Improving the uptake of pulmonary rehabilitation in patients with COPD : qualitative study of experiences and attitudes
Harris, David, Hayter, Mark and Allender, Steven 2008, Improving the uptake of pulmonary rehabilitation in patients with COPD : qualitative study of experiences and attitudes, British journal of general practice, vol. 58, no. 555, pp. 703-710, doi: 10.3399/bjgp08X342363.
Background Pulmonary rehabilitation can improve the quality of life and ability to function of patients with chronic obstructive pulmonary disease (COPD). It may also reduce hospital admission and inpatient stay with exacerbations of COPD. Some patients who are eligible for pulmonary rehabilitation may not accept an offer of it, thereby missing an opportunity to improve their health status.
Aim To identify a strategy for improving the uptake of pulmonary rehabilitation.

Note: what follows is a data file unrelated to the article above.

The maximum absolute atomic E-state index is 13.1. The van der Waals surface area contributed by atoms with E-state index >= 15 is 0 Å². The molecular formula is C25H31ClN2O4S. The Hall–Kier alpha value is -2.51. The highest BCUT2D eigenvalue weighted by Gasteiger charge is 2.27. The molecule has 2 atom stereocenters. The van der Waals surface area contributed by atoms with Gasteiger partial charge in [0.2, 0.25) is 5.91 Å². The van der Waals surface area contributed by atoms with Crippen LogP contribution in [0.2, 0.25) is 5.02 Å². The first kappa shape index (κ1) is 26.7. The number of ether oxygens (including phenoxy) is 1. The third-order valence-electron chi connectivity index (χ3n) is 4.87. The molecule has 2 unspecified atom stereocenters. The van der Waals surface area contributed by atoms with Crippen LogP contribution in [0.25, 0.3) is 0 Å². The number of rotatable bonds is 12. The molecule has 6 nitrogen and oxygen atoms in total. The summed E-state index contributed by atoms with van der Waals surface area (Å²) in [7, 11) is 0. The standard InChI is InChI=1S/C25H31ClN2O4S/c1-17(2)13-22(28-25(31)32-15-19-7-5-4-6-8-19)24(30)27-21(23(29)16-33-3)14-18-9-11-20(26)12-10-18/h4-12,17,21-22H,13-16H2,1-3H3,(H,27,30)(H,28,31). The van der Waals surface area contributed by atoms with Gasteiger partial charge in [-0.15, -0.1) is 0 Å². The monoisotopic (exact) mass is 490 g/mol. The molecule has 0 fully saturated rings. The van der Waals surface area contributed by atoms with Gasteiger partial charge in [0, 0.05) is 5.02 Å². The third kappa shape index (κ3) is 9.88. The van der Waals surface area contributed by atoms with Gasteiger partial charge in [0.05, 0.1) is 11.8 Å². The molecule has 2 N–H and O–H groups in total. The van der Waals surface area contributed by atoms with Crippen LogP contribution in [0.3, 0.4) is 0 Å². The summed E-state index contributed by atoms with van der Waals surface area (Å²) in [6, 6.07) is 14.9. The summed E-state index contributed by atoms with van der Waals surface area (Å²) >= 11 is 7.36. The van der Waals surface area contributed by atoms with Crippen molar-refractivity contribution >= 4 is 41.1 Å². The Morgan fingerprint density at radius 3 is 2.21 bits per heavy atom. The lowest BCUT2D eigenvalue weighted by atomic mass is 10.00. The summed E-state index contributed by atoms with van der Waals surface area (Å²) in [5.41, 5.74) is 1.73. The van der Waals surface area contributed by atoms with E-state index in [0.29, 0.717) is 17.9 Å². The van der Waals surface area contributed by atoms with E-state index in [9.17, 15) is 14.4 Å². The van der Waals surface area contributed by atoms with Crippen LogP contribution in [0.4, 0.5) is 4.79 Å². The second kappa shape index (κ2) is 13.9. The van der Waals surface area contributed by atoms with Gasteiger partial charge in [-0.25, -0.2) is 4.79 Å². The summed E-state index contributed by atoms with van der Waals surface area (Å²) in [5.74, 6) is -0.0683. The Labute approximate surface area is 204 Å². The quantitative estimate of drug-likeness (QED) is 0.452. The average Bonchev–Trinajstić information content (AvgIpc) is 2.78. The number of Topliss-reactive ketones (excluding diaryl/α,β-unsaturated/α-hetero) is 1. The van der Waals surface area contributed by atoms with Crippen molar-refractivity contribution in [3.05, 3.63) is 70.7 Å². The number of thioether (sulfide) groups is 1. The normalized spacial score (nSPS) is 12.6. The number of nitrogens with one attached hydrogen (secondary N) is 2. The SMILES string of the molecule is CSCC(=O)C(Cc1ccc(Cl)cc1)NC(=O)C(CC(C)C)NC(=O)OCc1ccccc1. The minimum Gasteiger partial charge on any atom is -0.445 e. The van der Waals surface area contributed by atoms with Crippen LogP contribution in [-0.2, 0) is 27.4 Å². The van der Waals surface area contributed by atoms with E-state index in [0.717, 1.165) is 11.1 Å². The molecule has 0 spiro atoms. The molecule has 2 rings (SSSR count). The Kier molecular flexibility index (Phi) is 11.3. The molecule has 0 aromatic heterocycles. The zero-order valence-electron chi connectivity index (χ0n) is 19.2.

Design of study Qualitative interviews with patients.
Setting Patients with COPD were recruited from a suburban general practice in north-east Derbyshire, UK.
Method In-depth interviews were conducted on a purposive sample of 16 patients with COPD to assess their concerns about accepting an offer of pulmonary rehabilitation. Interviews were analysed using grounded theory.
Results Fear of breathlessness and exercise, and the effect of pulmonary rehabilitation on coexisting medical problems were the most common concerns patients had about taking part in the rehabilitation. The possibility of reducing the sensation of breathlessness and regaining the ability to do things, such as play with their grandchildren, were motivators to participating.
Conclusion A model is proposed where patients who feel a loss of control as their disease advances may find that pulmonary rehabilitation offers them the opportunity to regain control. Acknowledging patients' fears and framing pulmonary rehabilitation as a way of ‘regaining control’ may improve patient uptake.
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Field of Research
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